Alabama defense embraces final chance to restore ‘Bama Factor’


CW / Joe Will Field

James Benedetto | @james_benedetto, Assistant Sports Editor

ORLANDO, Fla. — When Alabama defensive coordinator Pete Golding sat down inside Salons 5 and 6 at the Rosen Plaza Hotel for his second press conference of the season, he knew questions about the team’s defense were coming.

After a 30-second opening statement, Golding moved forward in his seat, sat up straight and prepared to answer the numerous questions that Crimson Tide fans and the media wanted to have answered. Why was Alabama’s defense so different this year?

“I think it was a unique deal this year that you lost two guys at the same position [inside linebackers Dylan Moses and Joshua McMillon] to where you have two 18-year-olds that have never been in the system side-by-side,” Golding said. “I think a lot of times they’re looking for confirmation, and they’re looking for confirmation and the guy beside them that doesn’t really know either. And I think that’s been the big difference.”

After 10 straight seasons where Alabama’s defense finished in the top five in points allowed per game, the Crimson Tide finished the regular season with the No. 15 defense in the country.

The 18.8 points per game average, which includes the defeats to LSU and Auburn in which both teams scored more than 40 points, can be attributed to the injuries to that the team suffered before and throughout the season. In total, six different freshmen started in Alabama’s defense, headlined by the two “18-year-olds” that Golding mentioned in Shane Lee and Christian Harris.

“In the past, it’s not like freshmen haven’t played at the University of Alabama or freshmen don’t play at every other school in the country. That happens. It’s going to happen,” Golding said. “But I think the big thing, the big difference, is that guy having to make the calls, set the front, set the blitzes, and then having validation beside them, to where if he’s second-guessing himself, ‘No, hey, it’s Ringo, Ringo, Ringo, or Ralph, Ralph, Ralph,’ just to confirm what he was thinking.”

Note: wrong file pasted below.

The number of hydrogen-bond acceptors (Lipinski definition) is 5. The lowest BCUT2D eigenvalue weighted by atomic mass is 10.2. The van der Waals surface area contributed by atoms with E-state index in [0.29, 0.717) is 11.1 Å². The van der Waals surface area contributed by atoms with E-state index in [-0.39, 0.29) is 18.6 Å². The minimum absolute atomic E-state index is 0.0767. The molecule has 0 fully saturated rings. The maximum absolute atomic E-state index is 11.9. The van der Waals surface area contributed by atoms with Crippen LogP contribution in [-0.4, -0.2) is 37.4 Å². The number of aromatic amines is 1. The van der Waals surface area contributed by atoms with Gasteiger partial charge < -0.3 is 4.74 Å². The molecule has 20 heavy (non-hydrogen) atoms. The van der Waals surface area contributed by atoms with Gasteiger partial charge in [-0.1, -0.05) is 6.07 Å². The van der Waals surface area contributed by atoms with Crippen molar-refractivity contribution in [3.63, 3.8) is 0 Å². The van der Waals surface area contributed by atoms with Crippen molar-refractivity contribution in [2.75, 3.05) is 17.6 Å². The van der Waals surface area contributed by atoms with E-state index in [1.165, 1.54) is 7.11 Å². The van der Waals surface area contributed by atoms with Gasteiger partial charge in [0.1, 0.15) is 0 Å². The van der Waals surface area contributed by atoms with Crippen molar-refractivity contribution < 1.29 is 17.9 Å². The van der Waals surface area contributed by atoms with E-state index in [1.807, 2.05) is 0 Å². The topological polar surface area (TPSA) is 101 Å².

As the year continued, Harris and Lee became more comfortable with the defense as both players finished in the topfive on the team in total tackles. The defensive line also saw young players like Justin Eboigbe, Byron Young, and Christian Barmore step in and make an impact. All participated in nine or more games this season.

Golding said the team prefers to have a veteran alongside young players to help mitigate their mistakes. That wasn’t often the case this season, he said, with players occasionally ending up in the same gap.

“Justin Eboigbe, Byron Young, we’ve had several guys up front as true freshmen that play,” Golding said. “… But I love just the way they work. You know, they come to practice. They’re eager to learn. They play extremely hard. Obviously, we’ve got to improve in our gap integrity, you know, striking coming out of our hips. And we’ve got to do a better job at the second level of making those guys right. You know, that’s the bottom line of playing linebacker, to be able to fix things and erase things, and we’ve got to be able to help those guys.”

As the focus shifts toward Michigan, coach Nick Saban stated in his Tuesday morning press conference that the younger players have gained experience throughout the week.

With normal defensive starters such as redshirt junior Terrell Lewis sitting out for the NFL draft, redshirt linebacker Christopher Allen will get his first start of the season and will inevitably gain more experience towards his development as a pass rusher. Saban said in August that Allen was one of three outside linebackers who can be “very productive players.”

“I think it’s been great to have guys like [redshirt senior Anfernee Jennings] and Terrell [Lewis] in front of him, leaders on the team who are super physical and great players,” redshirt junior tight end Miller Forristall said. “To see him grow and progress – I mean we’ve had, like, 20 days of practice in a row, is what it feels like – so it’s been great to kinda go against him every day. Iron sharpens iron, so it’s been a lot of fun to know him and watch him get better.”

With the last game of the season looming, the focus of Alabama’s defense is not only to right the wrongs of the tumultuous season it just endured. Rather it is to return to a top-five defense standard, while gaining experience along the way.

” I know in a lot of the games that we play, we haven’t really played our best, but we just want to come out here and show that we still can play and that we still can show that we are [Alabama] and that we can go out and dominate,” junior safety Xavier McKinney said.